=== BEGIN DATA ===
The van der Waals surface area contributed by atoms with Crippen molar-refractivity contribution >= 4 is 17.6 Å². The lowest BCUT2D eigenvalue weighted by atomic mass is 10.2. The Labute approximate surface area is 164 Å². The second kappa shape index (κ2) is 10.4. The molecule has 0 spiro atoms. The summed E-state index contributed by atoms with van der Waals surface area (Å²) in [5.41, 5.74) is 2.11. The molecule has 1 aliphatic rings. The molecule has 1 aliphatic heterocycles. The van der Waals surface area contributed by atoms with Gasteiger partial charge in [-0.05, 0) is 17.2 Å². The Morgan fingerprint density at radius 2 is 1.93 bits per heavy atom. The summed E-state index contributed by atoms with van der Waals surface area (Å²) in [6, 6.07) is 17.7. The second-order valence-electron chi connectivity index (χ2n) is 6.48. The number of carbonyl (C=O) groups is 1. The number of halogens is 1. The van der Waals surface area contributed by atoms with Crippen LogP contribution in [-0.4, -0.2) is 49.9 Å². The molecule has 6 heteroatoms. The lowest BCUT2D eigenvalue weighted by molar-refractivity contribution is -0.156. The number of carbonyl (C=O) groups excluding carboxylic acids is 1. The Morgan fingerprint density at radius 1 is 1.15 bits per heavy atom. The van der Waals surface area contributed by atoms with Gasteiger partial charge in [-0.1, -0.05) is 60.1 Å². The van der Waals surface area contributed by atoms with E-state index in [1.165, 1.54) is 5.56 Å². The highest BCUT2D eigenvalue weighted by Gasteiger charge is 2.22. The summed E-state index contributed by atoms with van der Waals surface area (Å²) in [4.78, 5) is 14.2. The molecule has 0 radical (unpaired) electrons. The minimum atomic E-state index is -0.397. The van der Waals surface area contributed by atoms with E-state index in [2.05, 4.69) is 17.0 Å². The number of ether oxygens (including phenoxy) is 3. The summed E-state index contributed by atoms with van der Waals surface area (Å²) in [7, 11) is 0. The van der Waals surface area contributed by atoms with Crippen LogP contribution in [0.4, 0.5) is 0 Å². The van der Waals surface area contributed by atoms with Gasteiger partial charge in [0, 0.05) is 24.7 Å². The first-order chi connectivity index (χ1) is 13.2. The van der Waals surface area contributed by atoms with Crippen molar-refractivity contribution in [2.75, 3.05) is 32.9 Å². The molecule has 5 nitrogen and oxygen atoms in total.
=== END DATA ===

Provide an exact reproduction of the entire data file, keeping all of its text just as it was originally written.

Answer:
The van der Waals surface area contributed by atoms with Crippen molar-refractivity contribution >= 4 is 17.6 Å². The lowest BCUT2D eigenvalue weighted by atomic mass is 10.2. The Labute approximate surface area is 164 Å². The second kappa shape index (κ2) is 10.4. The molecule has 0 spiro atoms. The summed E-state index contributed by atoms with van der Waals surface area (Å²) in [5.41, 5.74) is 2.11. The molecule has 1 aliphatic rings. The molecule has 1 aliphatic heterocycles. The van der Waals surface area contributed by atoms with Gasteiger partial charge in [-0.05, 0) is 17.2 Å². The Morgan fingerprint density at radius 2 is 1.93 bits per heavy atom. The summed E-state index contributed by atoms with van der Waals surface area (Å²) in [6, 6.07) is 17.7. The second-order valence-electron chi connectivity index (χ2n) is 6.48. The number of carbonyl (C=O) groups is 1. The number of halogens is 1. The van der Waals surface area contributed by atoms with Crippen LogP contribution in [-0.4, -0.2) is 49.9 Å². The molecule has 6 heteroatoms. The lowest BCUT2D eigenvalue weighted by molar-refractivity contribution is -0.156. The number of carbonyl (C=O) groups excluding carboxylic acids is 1. The Morgan fingerprint density at radius 1 is 1.15 bits per heavy atom. The van der Waals surface area contributed by atoms with Gasteiger partial charge in [-0.1, -0.05) is 60.1 Å². The van der Waals surface area contributed by atoms with E-state index in [1.165, 1.54) is 5.56 Å². The highest BCUT2D eigenvalue weighted by Gasteiger charge is 2.22. The summed E-state index contributed by atoms with van der Waals surface area (Å²) in [4.78, 5) is 14.2. The molecule has 0 radical (unpaired) electrons. The minimum atomic E-state index is -0.397. The van der Waals surface area contributed by atoms with E-state index in [2.05, 4.69) is 17.0 Å². The number of ether oxygens (including phenoxy) is 3. The summed E-state index contributed by atoms with van der Waals surface area (Å²) in [7, 11) is 0. The van der Waals surface area contributed by atoms with Crippen LogP contribution in [0.4, 0.5) is 0 Å². The van der Waals surface area contributed by atoms with Gasteiger partial charge in [0, 0.05) is 24.7 Å². The first-order chi connectivity index (χ1) is 13.2. The van der Waals surface area contributed by atoms with Crippen molar-refractivity contribution in [2.75, 3.05) is 32.9 Å². The molecule has 5 nitrogen and oxygen atoms in total.